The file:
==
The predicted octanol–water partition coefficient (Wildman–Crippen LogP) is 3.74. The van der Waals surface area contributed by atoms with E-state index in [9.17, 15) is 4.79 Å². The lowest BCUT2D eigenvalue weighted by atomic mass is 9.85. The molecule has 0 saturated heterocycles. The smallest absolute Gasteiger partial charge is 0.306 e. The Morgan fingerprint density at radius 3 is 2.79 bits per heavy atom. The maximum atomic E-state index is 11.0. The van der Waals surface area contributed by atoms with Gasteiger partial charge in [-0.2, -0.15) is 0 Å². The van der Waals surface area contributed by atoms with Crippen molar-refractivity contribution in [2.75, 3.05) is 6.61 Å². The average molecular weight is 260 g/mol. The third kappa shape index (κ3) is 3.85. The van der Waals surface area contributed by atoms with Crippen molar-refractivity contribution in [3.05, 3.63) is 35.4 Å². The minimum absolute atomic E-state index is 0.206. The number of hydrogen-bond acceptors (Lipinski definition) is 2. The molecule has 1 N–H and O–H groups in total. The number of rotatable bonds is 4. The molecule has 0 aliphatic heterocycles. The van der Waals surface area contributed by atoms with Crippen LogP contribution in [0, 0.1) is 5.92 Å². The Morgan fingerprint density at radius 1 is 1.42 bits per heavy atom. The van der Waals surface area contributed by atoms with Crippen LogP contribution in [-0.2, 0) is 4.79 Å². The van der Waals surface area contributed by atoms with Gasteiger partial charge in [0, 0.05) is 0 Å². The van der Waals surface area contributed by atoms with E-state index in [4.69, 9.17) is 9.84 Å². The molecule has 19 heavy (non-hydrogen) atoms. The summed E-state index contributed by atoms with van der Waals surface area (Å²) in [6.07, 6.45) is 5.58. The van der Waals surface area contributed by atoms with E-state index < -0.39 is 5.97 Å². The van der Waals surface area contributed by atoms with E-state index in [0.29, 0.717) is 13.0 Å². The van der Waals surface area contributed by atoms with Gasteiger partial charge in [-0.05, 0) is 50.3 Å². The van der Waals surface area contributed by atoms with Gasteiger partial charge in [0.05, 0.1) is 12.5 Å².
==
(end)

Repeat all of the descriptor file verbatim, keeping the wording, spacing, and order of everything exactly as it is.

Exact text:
The predicted octanol–water partition coefficient (Wildman–Crippen LogP) is 3.74. The van der Waals surface area contributed by atoms with E-state index in [9.17, 15) is 4.79 Å². The lowest BCUT2D eigenvalue weighted by atomic mass is 9.85. The molecule has 0 saturated heterocycles. The smallest absolute Gasteiger partial charge is 0.306 e. The Morgan fingerprint density at radius 3 is 2.79 bits per heavy atom. The maximum atomic E-state index is 11.0. The van der Waals surface area contributed by atoms with Gasteiger partial charge in [-0.2, -0.15) is 0 Å². The van der Waals surface area contributed by atoms with Crippen molar-refractivity contribution in [2.75, 3.05) is 6.61 Å². The average molecular weight is 260 g/mol. The third kappa shape index (κ3) is 3.85. The van der Waals surface area contributed by atoms with Crippen molar-refractivity contribution in [3.05, 3.63) is 35.4 Å². The minimum absolute atomic E-state index is 0.206. The number of hydrogen-bond acceptors (Lipinski definition) is 2. The molecule has 1 N–H and O–H groups in total. The number of rotatable bonds is 4. The molecule has 0 aliphatic heterocycles. The van der Waals surface area contributed by atoms with Crippen LogP contribution in [0, 0.1) is 5.92 Å². The Morgan fingerprint density at radius 1 is 1.42 bits per heavy atom. The van der Waals surface area contributed by atoms with Crippen LogP contribution in [-0.2, 0) is 4.79 Å². The van der Waals surface area contributed by atoms with Gasteiger partial charge in [0, 0.05) is 0 Å². The van der Waals surface area contributed by atoms with E-state index in [4.69, 9.17) is 9.84 Å². The molecule has 19 heavy (non-hydrogen) atoms. The summed E-state index contributed by atoms with van der Waals surface area (Å²) in [6.07, 6.45) is 5.58. The van der Waals surface area contributed by atoms with E-state index < -0.39 is 5.97 Å². The van der Waals surface area contributed by atoms with E-state index in [0.29, 0.717) is 13.0 Å². The van der Waals surface area contributed by atoms with Gasteiger partial charge in [-0.05, 0) is 50.3 Å². The van der Waals surface area contributed by atoms with Gasteiger partial charge in [0.05, 0.1) is 12.5 Å².